Better image

    The trade and tourism minister said Sierra Leone no longer wants to be known for civil war atrocities and blood diamonds. He said that’s the past.

    “We want to pride ourselves in our peace-loving nature. We want to pride ourselves in our friendliness. We want to pride ourselves in our religious tolerance. We want to say this is the right destination to come and do business. This is the right destination to come as a tourist. This is the right destination,” he said.

    Sierra Leone hopes to attract investors by passing what it calls one of the toughest anti-corruption laws in Africa, which includes criminal prosecution. Also, the nation’s president and ministers are required to declare their assets.

    You May Like

    Top US General: Turkish Media Report ‘Absurd'

    General Dunford rejects ‘irresponsible' claims of coup involvement by former four-star Army General Campbell, who led NATO forces in Afghanistan before retiring earlier this year

    Video Saving Ethiopian Children Thought to Be Cursed

    'Omo Child' looks at efforts of one African man to stop killings of ‘mingi’ children

    Protests Over Western Troops Threaten Libyan 'Unity' Government

    Fears mount that Islamist foes of ‘unity' government plan to declare a revolutionaries' council in Tripoli

    This forum has been closed.
    Comments
         
    There are no comments in this forum. Be first and add one

    By the Numbers

    Featured Videos

    Your JavaScript is turned off or you have an old version of Adobe's Flash Player. Get the latest Flash player.
    London’s Financial Crown at Risk as Rivals Eye Brexit Opportunitiesi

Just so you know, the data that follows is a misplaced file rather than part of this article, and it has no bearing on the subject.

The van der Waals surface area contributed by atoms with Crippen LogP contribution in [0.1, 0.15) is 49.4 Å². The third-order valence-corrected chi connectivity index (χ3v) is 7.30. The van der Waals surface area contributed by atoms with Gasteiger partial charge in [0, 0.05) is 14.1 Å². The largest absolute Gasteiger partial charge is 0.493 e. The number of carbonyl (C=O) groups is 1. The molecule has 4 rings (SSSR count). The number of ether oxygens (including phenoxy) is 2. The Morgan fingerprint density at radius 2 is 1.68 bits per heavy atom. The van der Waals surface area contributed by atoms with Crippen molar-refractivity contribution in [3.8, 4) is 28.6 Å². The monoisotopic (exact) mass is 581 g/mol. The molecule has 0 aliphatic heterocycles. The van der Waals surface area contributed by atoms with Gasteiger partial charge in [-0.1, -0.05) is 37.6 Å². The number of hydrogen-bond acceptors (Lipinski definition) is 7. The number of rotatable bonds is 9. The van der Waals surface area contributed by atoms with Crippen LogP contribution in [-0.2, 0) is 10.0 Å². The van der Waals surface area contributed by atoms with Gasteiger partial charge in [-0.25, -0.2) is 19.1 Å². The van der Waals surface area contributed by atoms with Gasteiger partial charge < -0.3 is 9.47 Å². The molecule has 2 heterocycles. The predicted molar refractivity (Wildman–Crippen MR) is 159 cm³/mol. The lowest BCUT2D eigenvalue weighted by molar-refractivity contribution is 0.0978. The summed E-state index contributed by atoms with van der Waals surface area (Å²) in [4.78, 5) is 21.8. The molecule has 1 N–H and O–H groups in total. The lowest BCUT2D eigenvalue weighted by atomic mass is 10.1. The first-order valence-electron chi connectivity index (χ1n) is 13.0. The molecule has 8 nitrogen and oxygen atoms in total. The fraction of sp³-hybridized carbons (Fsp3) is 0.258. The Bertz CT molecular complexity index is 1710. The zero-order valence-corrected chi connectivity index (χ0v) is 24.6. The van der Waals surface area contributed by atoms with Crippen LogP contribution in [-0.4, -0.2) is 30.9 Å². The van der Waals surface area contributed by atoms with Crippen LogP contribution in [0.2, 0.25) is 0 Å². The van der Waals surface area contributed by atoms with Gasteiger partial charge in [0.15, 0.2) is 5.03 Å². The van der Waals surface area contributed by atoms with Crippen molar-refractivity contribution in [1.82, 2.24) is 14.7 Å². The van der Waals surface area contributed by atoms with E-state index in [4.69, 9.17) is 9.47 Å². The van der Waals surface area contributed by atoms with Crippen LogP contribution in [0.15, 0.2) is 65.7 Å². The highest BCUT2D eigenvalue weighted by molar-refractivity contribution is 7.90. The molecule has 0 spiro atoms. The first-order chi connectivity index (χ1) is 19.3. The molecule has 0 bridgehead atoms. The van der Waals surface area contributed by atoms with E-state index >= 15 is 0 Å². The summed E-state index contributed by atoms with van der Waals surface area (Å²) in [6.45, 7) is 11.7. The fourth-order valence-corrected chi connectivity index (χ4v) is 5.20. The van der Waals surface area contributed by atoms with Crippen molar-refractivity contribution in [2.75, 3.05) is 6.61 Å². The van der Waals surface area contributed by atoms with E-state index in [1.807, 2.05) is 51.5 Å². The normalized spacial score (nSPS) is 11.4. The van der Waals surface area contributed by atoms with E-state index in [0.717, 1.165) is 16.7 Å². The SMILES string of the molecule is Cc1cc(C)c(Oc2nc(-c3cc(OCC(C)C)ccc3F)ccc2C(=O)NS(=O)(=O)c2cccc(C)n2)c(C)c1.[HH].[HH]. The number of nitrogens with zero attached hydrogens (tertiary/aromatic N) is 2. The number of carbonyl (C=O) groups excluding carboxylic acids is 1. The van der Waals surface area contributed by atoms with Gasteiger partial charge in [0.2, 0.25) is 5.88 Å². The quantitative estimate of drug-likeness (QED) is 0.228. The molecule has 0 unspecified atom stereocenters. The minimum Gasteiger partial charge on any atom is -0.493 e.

X
    VOA News
    July 25, 2016 5:09 PM
    By most measures, London rivals New York as the only true global financial center. But Britain’s vote to leave the European Union – so-called ‘Brexit’ – means the city could lose its right to sell services tariff-free across the bloc, risking its position as Europe’s financial headquarters. Already some banks have said they may shift operations to the mainland. Henry Ridgwell reports from London.
    Video

    Video London’s Financial Crown at Risk as Rivals Eye Brexit Opportunities

    By most measures, London rivals New York as the only true global financial center. But Britain’s vote to leave the European Union – so-called ‘Brexit’ – means the city could lose its right to sell services tariff-free across the bloc, risking its position as Europe’s financial headquarters. Already some banks have said they may shift operations to the mainland. Henry Ridgwell reports from London.
    Video

    Video Recycling Lifeline for Lebanon’s Last Glassblowers

    In a small Lebanese coastal town, one family is preserving a craft that stretches back millennia. The art of glass blowing was developed by Phoenicians in the region, and the Khalifehs say they are the only ones keeping the skill alive in Lebanon. But despite teaming up with an eco-entrepreneur and receiving an unexpected boost from the country’s recent trash crisis the future remains uncertain. John Owens reports from Sarafand.
    Video

    Video Migrants Continue to Risk Lives Crossing US Border from Mexico

    In his speech Thursday before the Republican National Convention, the party’s presidential candidate, Donald Trump, reiterated his proposal to build a wall along the U.S.-Mexico border if elected. Polls show a large percentage of Americans support better control of the nation's southwestern border, but as VOA’s Greg Flakus reports from the border town of Nogales in the Mexican state of Sonora, the situation faced by people trying to cross the border is already daunting.
    Video

    Video In State of Emergency, Turkey’s Erdogan Focuses on Spiritual Movement